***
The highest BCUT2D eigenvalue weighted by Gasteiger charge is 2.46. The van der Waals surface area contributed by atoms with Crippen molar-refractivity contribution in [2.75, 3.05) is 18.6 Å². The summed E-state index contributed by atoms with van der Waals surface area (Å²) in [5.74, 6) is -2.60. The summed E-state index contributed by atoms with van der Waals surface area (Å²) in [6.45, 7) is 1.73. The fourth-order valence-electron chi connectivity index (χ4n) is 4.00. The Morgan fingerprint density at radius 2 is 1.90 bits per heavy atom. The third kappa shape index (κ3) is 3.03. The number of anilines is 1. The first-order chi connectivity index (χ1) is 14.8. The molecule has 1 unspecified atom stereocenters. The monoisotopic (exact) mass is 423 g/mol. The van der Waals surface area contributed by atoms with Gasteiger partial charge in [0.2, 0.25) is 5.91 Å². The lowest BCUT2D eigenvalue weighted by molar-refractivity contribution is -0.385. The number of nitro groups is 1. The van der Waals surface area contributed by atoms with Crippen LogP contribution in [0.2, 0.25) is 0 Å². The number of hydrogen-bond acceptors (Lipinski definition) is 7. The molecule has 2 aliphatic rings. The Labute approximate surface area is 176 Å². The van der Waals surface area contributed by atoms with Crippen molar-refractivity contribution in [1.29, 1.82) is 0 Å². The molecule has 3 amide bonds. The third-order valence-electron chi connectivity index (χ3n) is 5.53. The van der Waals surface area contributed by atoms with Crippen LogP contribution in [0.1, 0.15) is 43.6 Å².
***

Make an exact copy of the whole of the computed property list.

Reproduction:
The highest BCUT2D eigenvalue weighted by Gasteiger charge is 2.46. The van der Waals surface area contributed by atoms with Crippen molar-refractivity contribution in [2.75, 3.05) is 18.6 Å². The summed E-state index contributed by atoms with van der Waals surface area (Å²) in [5.74, 6) is -2.60. The summed E-state index contributed by atoms with van der Waals surface area (Å²) in [6.45, 7) is 1.73. The fourth-order valence-electron chi connectivity index (χ4n) is 4.00. The Morgan fingerprint density at radius 2 is 1.90 bits per heavy atom. The third kappa shape index (κ3) is 3.03. The number of anilines is 1. The first-order chi connectivity index (χ1) is 14.8. The molecule has 1 unspecified atom stereocenters. The monoisotopic (exact) mass is 423 g/mol. The van der Waals surface area contributed by atoms with Gasteiger partial charge in [0.2, 0.25) is 5.91 Å². The lowest BCUT2D eigenvalue weighted by molar-refractivity contribution is -0.385. The number of nitro groups is 1. The van der Waals surface area contributed by atoms with Crippen LogP contribution in [0.2, 0.25) is 0 Å². The number of hydrogen-bond acceptors (Lipinski definition) is 7. The molecule has 2 aliphatic rings. The Labute approximate surface area is 176 Å². The van der Waals surface area contributed by atoms with Crippen molar-refractivity contribution in [1.29, 1.82) is 0 Å². The molecule has 3 amide bonds. The third-order valence-electron chi connectivity index (χ3n) is 5.53. The van der Waals surface area contributed by atoms with Crippen LogP contribution in [0.1, 0.15) is 43.6 Å².